If Indians bring hopes of classic subcontinental cuisine, Vij’s disciples demand dazzling innovation. Take the lamb Popsicles: The signature popularity of the trio of rack chops at Vij’s compelled Dhalwala to include them, reinvented, at Shanik. Dhalwala tells the story of this dish’s genesis a dozen years ago at Vij’s. Vij asked his new bride—untrained as a chef but a natural in the kitchen—to embellish a dish of lamb rack chops rubbed in white wine and Dijon. Deciding it wasn’t nearly Indian enough, she finished it with a curry. Vij balked, so the feisty Dhalwala went back to the kitchen and threw together a concoction of whipping cream, garlic, and turmeric. As she remembers, “He came running around the corner yelling, ‘This is it! This is fantastic!’ And I was like, ‘Vikram, I was kidding!’

That’s the way they’re still making them at Vij’s—but at Shanik, Dhalwala gets her curry. Shanik’s Popsicles are seasoned in a subtler, more traditionally Indian blend of cumin, cayenne, and her own garam masala, then presented atop a split pea–and–spinach mash in coconut curry. They’re a triumph, featuring pristine grass-fed meat, fiber-rich textures, sumptuous richness, flavor to the bone. And less of the thrill they deliver at Vij’s. 

The difference between the dishes represents the difference between the restaurants—even, perhaps, the difference between their operators. “He’s robust,” Dhalwala says of her husband. “I’m thoughtful.”

Occasionally a dish will recall the kitchen where Dhalwala learned her chops. A spicy Indian crepe, or pura, arrived topped with potatoes, bacon, and onions in a light tomato base, alongside a dice of crunchy beets with daikon. Here was the color vibrancy and sparkling innovation of Vij’s. Likewise sparked with that old gonzo spirit is a milky Indian custard for dessert, served drizzled with the herbal-fruity rosewater syrup Rooh Afza alongside a dish of fennel-candied almonds and cashews. Original and inevitable, both—and miles apart from the bland rice pudding beside it on the menu.

These days, perhaps the best way to enjoy Shanik is to expect neither traditional Indian nor mind-blowing fusion—but superlative vegetable dishes. If Indians and foodies are troubled here, vegetarians are in hog heaven—over farm-to-table preparations like Brussels sprouts with cashews, peppers, and paneer, or grilled eggplant slices over green lentil pilaf piqued with unexpected nuances from citrus to sneeze-inducing black cumin.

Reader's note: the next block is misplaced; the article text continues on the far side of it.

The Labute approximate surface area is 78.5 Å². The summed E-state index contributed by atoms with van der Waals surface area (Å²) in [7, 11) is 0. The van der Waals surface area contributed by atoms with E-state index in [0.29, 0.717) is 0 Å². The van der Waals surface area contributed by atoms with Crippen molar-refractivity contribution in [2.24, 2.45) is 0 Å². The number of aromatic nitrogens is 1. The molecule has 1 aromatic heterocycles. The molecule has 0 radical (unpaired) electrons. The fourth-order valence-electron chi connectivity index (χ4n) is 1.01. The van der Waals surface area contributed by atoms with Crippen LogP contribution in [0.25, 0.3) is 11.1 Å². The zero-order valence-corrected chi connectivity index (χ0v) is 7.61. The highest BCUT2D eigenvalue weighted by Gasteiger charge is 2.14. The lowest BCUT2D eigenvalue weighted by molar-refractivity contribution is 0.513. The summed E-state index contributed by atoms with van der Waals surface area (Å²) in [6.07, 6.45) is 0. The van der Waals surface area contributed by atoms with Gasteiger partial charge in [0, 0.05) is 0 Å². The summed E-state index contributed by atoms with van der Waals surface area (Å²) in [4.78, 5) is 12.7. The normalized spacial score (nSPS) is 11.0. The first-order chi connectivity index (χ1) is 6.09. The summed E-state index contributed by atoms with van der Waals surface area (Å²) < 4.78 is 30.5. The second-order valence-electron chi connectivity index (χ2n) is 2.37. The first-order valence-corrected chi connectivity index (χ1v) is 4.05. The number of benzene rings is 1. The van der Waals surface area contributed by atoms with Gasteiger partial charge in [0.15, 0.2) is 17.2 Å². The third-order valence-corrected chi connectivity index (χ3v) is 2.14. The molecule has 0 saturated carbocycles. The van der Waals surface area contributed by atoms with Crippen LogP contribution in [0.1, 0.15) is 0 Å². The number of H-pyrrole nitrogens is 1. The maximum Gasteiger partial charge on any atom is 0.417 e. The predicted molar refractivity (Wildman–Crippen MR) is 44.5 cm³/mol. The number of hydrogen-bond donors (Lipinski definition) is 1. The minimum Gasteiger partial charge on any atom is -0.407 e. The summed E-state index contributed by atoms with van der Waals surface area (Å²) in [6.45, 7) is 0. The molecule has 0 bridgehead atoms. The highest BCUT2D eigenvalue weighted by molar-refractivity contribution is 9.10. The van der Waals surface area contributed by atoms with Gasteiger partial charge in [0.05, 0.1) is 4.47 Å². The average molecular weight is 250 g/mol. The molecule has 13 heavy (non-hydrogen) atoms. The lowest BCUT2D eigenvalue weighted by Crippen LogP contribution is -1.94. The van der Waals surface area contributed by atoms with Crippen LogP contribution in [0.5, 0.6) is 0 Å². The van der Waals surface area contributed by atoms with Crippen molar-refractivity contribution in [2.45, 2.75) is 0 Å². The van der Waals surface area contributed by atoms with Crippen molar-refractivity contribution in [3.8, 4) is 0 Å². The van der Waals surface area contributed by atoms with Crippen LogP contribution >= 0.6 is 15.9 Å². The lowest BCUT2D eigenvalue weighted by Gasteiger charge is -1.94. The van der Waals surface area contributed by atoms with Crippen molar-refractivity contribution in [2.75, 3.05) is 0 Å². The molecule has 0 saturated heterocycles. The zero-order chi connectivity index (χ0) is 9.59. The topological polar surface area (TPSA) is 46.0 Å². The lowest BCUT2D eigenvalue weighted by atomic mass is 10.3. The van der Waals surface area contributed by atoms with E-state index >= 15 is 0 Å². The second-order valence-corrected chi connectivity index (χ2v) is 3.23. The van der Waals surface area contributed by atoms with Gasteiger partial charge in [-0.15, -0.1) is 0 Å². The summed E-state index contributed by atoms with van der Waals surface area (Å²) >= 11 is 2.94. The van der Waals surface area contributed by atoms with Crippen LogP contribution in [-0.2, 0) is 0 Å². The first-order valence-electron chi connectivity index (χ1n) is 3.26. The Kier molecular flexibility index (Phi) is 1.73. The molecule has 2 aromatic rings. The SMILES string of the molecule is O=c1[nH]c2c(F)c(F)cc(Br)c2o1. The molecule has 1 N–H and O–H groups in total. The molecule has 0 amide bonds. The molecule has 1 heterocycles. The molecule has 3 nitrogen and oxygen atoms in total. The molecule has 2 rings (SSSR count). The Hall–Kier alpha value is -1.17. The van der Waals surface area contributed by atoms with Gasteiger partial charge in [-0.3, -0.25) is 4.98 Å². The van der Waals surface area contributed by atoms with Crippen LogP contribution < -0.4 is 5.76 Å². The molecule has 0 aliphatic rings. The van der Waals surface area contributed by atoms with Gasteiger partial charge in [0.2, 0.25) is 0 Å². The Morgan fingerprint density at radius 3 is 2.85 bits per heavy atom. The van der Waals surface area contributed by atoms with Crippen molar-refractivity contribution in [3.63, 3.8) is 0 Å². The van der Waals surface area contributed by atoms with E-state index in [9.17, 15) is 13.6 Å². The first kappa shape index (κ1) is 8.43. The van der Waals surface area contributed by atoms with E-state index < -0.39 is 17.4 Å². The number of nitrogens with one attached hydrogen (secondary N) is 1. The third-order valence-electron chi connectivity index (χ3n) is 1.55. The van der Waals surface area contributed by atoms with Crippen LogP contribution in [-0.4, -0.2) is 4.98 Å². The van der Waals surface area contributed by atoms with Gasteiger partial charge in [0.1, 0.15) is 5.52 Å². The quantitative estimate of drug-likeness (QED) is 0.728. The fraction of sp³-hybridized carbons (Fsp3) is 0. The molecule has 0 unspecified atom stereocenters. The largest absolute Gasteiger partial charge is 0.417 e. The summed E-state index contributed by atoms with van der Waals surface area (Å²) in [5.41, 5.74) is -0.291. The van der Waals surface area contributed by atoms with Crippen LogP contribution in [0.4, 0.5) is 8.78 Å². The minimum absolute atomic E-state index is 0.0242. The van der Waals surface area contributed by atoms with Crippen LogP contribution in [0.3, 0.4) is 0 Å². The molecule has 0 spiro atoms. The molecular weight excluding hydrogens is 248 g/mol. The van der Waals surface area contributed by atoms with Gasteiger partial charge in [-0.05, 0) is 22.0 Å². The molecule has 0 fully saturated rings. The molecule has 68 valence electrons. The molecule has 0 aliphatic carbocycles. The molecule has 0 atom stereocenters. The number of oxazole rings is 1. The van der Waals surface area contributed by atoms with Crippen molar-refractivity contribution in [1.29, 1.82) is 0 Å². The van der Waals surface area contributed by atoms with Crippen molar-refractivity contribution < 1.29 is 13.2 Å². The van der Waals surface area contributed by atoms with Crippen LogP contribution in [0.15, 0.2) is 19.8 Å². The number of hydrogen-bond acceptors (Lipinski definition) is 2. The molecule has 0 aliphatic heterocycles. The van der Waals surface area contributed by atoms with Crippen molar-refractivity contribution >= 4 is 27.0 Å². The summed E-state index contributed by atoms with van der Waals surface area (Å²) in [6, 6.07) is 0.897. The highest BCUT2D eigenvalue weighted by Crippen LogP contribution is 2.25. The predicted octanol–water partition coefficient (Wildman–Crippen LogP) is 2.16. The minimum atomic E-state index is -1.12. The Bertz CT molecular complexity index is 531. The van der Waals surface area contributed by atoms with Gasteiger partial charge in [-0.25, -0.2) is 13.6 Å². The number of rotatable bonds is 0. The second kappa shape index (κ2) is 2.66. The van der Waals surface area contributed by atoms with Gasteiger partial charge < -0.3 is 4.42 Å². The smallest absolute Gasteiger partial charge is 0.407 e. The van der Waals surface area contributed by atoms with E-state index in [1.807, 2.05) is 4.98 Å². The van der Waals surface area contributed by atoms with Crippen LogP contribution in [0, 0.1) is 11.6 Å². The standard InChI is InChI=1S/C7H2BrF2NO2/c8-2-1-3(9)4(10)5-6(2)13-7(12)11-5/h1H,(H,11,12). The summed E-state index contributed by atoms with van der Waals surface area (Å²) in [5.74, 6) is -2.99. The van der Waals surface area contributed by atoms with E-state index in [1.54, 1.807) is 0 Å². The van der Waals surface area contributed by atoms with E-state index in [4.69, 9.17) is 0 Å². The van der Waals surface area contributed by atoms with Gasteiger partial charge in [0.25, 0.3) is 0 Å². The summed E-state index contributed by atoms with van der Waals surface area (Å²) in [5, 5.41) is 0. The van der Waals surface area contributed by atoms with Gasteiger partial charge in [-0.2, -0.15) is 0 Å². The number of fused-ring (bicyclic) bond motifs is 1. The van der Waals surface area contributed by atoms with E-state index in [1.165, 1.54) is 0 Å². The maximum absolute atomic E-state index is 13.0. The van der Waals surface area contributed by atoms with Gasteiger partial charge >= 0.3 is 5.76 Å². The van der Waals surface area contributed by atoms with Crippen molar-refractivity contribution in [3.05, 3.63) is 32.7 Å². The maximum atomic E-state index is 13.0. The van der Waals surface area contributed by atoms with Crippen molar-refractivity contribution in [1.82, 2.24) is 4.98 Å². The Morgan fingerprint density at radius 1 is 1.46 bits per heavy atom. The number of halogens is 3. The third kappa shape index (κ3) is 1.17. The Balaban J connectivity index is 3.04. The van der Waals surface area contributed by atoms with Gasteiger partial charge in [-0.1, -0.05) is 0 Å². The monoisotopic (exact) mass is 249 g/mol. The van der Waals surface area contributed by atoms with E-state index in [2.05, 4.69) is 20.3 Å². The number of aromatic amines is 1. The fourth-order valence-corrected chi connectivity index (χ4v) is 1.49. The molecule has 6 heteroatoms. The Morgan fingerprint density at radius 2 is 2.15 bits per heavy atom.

I say “these days” because the place is so obviously a work in progress. Shanik will be almost
certainly be exponentially better a year from now. The vivacious Dhalwala and her business partner, Vij’s COO Oğuz Istif, micromanage in all the right ways, table-hopping nightly, asking questions of their diners—“Is that lamb too fatty for you?”—that another restaurateur might consider too intrusive to ask. The original, beautiful table dressings have already evolved to include elegantly dimpled drinking glasses and honeycomb votives; white overhead lights will soon be replaced with sexier amber fixtures.

As for the kitchen, one can hope that execution errors will diminish as Dhalwala’s kitchen staff—untrained Indian women, whom she hires in homage to her own immigrant mother—absorb her way of doing things. (Hopefully some of that unfailingly polite front-of-the-house staff will absorb something back there, too. For a foodie destination, waiters are consistently underinformed about preparations and ingredients.) 

At the moment, however, the thing at the top of Dhalwala’s mind is the naan. “I’m having a hell of a time with it,” she admits, explaining that the same recipe responsible for the soft, fluffy flatbread in Vancouver produces too dense and heavy a product here. 

Nothing wrong with two different naans for two different restaurants, right? Well…right. Unless one’s just better.


Published: May 2013